2. Women in women-only groups tend to have more open, honest and personal conversations, which speeds up this identity transition. A KPMG survey of 3,000 women found that 70% of women were more likely to speak about career challenges to other women. In mixed gender groups it is less common for discussion on second generation gender bias to surface, resulting in a missed opportunity for learning and growth. I’ve run mixed gender and women-only development programmes and find that the discussions in the women-only programmes get deeper, faster. The conversations are different, and there is sharing of topics that typically aren’t aired in mixed gender programmes, such as how to juggle family and career, how to manage the maternity leave transition, and how to lead authentically when the predominant leadership style is masculine. Creating a safe space in which women can share and learn from others who have similar experiences can be cathartic and liberating and this intensifies the learning.
  3. By feeding back learnings from these programmes to the wider organisation, the programme can also help positively impact some of the systemic organisational barriers. Women-only programmes yield powerful themes which can be fed back into the system in order to help educate the organisation (and men in particular) on the systemic impacts of second generation gender bias. This in turn benefits future generations of women, thus ensuring a virtuous cycle. Feedback mechanisms can occur in a variety of ways, such as an open feedback and discussion session with business leaders or HR representatives at the end of the programme, or quotes from women played back on audio to executive teams. These can be anonymised and read by third parties if the feedback is particularly sensitive.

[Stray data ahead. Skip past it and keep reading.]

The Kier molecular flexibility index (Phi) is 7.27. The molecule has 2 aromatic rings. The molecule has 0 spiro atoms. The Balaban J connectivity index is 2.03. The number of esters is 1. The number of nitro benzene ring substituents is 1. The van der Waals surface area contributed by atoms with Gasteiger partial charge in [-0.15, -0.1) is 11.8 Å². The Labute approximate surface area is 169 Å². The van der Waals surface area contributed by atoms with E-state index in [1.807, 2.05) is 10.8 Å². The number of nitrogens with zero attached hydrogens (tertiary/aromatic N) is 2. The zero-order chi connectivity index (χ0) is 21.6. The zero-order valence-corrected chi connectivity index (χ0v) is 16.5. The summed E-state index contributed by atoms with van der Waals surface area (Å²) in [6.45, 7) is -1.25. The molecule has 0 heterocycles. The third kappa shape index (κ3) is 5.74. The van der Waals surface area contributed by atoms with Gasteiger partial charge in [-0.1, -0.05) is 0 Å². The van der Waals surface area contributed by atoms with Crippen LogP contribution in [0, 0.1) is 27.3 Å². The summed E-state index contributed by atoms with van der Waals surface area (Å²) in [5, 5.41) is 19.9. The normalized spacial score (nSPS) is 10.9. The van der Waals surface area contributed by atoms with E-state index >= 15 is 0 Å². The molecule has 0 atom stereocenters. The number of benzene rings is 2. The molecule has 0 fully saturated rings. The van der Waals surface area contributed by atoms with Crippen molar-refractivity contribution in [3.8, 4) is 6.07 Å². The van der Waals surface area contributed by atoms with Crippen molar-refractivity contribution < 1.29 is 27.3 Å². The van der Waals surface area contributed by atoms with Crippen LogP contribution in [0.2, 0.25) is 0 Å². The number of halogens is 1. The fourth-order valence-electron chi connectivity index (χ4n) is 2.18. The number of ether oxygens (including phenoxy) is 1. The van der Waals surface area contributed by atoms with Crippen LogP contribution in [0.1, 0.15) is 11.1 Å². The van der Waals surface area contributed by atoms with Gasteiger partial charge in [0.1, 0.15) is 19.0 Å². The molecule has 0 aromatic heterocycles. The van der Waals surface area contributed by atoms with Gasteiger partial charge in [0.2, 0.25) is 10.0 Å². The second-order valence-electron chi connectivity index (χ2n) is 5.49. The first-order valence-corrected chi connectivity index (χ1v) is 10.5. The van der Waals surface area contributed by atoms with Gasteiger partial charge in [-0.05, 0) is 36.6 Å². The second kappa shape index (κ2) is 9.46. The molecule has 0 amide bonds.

4. Every woman I know who has attended a women-only programme has valued it: even those who initially didn’t want to go. Comments such as this are common: “at first I didn’t want to be in a women-only programme, but having experienced it has changed my mind entirely – it was a lot more open and felt like a very safe environment”. Women often leave these programmes feeling confident and empowered. The networking benefits are often significant, with strong relationships formed, which tend to be supportive and enduring. Commonly, women from these programmes continue to support each others’ careers well beyond the conclusion of the formal development programme.

And in contrast to the sometimes cited (and quite unfounded) stereotypes of women viewing each other as competition, women are far more likely to support than diminish each other. Catalyst (a global non-profit gender research business) found women were more than twice as likely as men to ‘pay it forward’ and develop other women. This has absolutely been my experience with the group programmes I have led.

By designing leadership programmes to cover the specific, often invisible barriers that hinder women’s careers, and giving the space to develop and nurture an authentic leadership identity, you embolden your female leaders. They recognise they are not alone in their challenges and are more aware of their skills and resources. This in turn empowers women to be bolder, to relax into their authenticity, and to take more proactive control of their careers.

To explore how our Breaking Barriers Women’s Programmes can help your leaders, do get in touch.

* This experience is, of course, shared by any person in an under-represented group, be it race, ethnicity, LGBTQ+ status, disability and more.

Sharon Peake is the founder and CEO of Shape Talent Ltd, the diversity, equity and inclusion experts for complex multinational organisations who are serious about gender equality – and what it can achieve for their business.

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Further reading:

  • Catalyst (2012). High potentials in the pipeline: Leaders pay it forward.
  • EY (2015). This isn’t about “fixing” our women! A study looking at the return on investing in female-specific leadership development.
  • Ibarra, H., Ely, R. J. & Kolb, E. M. (2013). Women rising: The unseen barriers. Harvard Business Review.
  • KPMG (2015). KPMG women’s leadership study: Moving women forward into leadership roles.